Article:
Complaints about increased court information charges have moved on to the cost of obtaining libel writs, which have soared in the past year.
Sarah Limbrick, a freelance from Castlemorton, Worcestershire, has been covering libel battles in the High Court for the past 20 years and uses libel writs, or claim forms as they are known technically, as the starting point for stories.
- October 28, 2016
- November 4, 2013
- September 17, 2013
Last October, the cost of ordering a five-page transcript rose from £1.80 to £5 and Limbrick found that her base costs had soared in one three-month period from £660 to £2,481.
The disparity between the apparent costs and the final tally was caused by the way the structure of the charges was altered, said Limbrick.
‘For most writs no more than two pages are needed to see whether you have a worthwhile story but while before it cost £1 for the first page and 20p thereafter, it now costs £5 for the first 10 pages. Sadly, the fees I get from newspapers haven’t quadrupled,’she said.
Limbrick is now hoping Her Majesty’s Courts Service, a division of the Ministry of Justice, will see the light in the way it did over Magistrates’ Court lists.
But HMCS has indicated that it is not planning to reform the fees soon.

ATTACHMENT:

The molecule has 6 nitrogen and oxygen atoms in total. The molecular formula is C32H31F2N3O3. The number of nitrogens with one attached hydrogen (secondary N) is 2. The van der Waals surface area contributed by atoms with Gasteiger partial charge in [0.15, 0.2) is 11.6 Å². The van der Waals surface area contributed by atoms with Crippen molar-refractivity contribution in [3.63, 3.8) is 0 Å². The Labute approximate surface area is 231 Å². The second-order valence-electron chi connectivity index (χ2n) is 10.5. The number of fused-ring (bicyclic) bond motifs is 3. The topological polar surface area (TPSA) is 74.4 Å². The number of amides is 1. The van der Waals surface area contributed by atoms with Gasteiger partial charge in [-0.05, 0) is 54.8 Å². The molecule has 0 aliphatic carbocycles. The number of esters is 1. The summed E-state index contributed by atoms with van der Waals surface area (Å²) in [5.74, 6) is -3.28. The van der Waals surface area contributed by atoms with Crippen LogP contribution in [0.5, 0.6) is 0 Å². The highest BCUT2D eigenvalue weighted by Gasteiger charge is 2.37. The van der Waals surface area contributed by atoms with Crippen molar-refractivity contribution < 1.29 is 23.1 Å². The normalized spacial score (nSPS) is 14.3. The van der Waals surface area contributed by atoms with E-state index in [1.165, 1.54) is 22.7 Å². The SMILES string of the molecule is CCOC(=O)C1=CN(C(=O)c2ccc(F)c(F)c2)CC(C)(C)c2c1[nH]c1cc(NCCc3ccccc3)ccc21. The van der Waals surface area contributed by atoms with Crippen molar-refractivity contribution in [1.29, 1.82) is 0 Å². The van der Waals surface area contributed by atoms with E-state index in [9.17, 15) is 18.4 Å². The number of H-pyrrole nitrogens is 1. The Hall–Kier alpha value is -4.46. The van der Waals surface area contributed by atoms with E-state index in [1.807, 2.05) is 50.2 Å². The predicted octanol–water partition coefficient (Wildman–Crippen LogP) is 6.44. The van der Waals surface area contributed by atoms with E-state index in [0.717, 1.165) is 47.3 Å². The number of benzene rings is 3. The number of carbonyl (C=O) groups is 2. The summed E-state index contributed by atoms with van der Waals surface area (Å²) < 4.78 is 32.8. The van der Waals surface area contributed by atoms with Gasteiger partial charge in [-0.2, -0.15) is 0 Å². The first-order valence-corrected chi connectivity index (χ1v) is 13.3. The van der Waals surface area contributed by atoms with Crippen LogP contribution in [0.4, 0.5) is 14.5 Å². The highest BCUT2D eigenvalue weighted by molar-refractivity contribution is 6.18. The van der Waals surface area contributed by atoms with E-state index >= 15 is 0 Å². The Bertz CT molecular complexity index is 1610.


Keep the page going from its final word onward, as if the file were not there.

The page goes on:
‘It is government policy to ensure fees reflect the full recovery of the cost involved in providing the service,’said Mark Cram of the HMCS.
‘Our continuing strategy is developing our fees to meet full cost price levels.”
Earlier this year, HMCS announced that news organisations would, similarly, have to pay £5 for the first 10 pages and 50p a page thereafter for Magistrates’ Court lists.
At the time, the Telegraph & Argus in Bradford, which covers 12 courts a day, was said to be facing costs of up to £40,000 a year.
Argus editor Perry Austin-Clarke hit out at ‘punitive charges’which would cost his paper ‘tens of thousands of pounds every year”.
And he lobbied HMCS to back down on the basis that the newspapers were providing an essential public service. The service said it would try and provide the court sheets electronically, which would be cheaper.
In the case of writs, the HMCS says that electronic copies are not available.